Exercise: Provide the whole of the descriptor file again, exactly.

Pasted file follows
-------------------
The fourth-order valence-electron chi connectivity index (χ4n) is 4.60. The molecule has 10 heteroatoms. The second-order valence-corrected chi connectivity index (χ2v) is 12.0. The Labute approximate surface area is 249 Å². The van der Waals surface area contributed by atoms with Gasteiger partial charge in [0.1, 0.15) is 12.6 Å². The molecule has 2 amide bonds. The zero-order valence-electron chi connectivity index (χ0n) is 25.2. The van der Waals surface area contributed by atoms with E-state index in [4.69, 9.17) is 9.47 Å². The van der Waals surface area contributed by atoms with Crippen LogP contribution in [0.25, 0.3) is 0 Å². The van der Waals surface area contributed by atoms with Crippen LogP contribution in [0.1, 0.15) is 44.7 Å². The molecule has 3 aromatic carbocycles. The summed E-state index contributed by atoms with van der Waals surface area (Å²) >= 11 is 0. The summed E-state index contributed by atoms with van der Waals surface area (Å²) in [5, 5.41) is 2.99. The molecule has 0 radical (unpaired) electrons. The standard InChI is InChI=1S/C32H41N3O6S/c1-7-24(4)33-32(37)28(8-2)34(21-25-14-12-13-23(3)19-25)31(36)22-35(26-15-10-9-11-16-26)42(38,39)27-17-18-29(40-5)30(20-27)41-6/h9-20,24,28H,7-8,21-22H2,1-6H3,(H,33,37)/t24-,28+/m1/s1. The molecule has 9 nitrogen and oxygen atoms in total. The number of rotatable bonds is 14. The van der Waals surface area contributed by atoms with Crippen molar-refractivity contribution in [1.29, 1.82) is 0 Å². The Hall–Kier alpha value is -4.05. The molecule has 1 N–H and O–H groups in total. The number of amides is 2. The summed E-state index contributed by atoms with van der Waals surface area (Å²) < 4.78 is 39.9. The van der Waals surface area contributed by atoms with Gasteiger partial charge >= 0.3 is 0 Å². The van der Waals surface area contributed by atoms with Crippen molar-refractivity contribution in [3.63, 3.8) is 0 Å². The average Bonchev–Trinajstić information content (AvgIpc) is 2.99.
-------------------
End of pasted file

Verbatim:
The fourth-order valence-electron chi connectivity index (χ4n) is 4.60. The molecule has 10 heteroatoms. The second-order valence-corrected chi connectivity index (χ2v) is 12.0. The Labute approximate surface area is 249 Å². The van der Waals surface area contributed by atoms with Gasteiger partial charge in [0.1, 0.15) is 12.6 Å². The molecule has 2 amide bonds. The zero-order valence-electron chi connectivity index (χ0n) is 25.2. The van der Waals surface area contributed by atoms with E-state index in [4.69, 9.17) is 9.47 Å². The van der Waals surface area contributed by atoms with Crippen LogP contribution in [0.25, 0.3) is 0 Å². The van der Waals surface area contributed by atoms with Crippen LogP contribution in [0.1, 0.15) is 44.7 Å². The molecule has 3 aromatic carbocycles. The summed E-state index contributed by atoms with van der Waals surface area (Å²) >= 11 is 0. The summed E-state index contributed by atoms with van der Waals surface area (Å²) in [5, 5.41) is 2.99. The molecule has 0 radical (unpaired) electrons. The standard InChI is InChI=1S/C32H41N3O6S/c1-7-24(4)33-32(37)28(8-2)34(21-25-14-12-13-23(3)19-25)31(36)22-35(26-15-10-9-11-16-26)42(38,39)27-17-18-29(40-5)30(20-27)41-6/h9-20,24,28H,7-8,21-22H2,1-6H3,(H,33,37)/t24-,28+/m1/s1. The molecule has 9 nitrogen and oxygen atoms in total. The number of rotatable bonds is 14. The van der Waals surface area contributed by atoms with Crippen molar-refractivity contribution in [1.29, 1.82) is 0 Å². The Hall–Kier alpha value is -4.05. The molecule has 1 N–H and O–H groups in total. The number of amides is 2. The summed E-state index contributed by atoms with van der Waals surface area (Å²) < 4.78 is 39.9. The van der Waals surface area contributed by atoms with Gasteiger partial charge >= 0.3 is 0 Å². The van der Waals surface area contributed by atoms with Crippen molar-refractivity contribution in [3.63, 3.8) is 0 Å². The average Bonchev–Trinajstić information content (AvgIpc) is 2.99.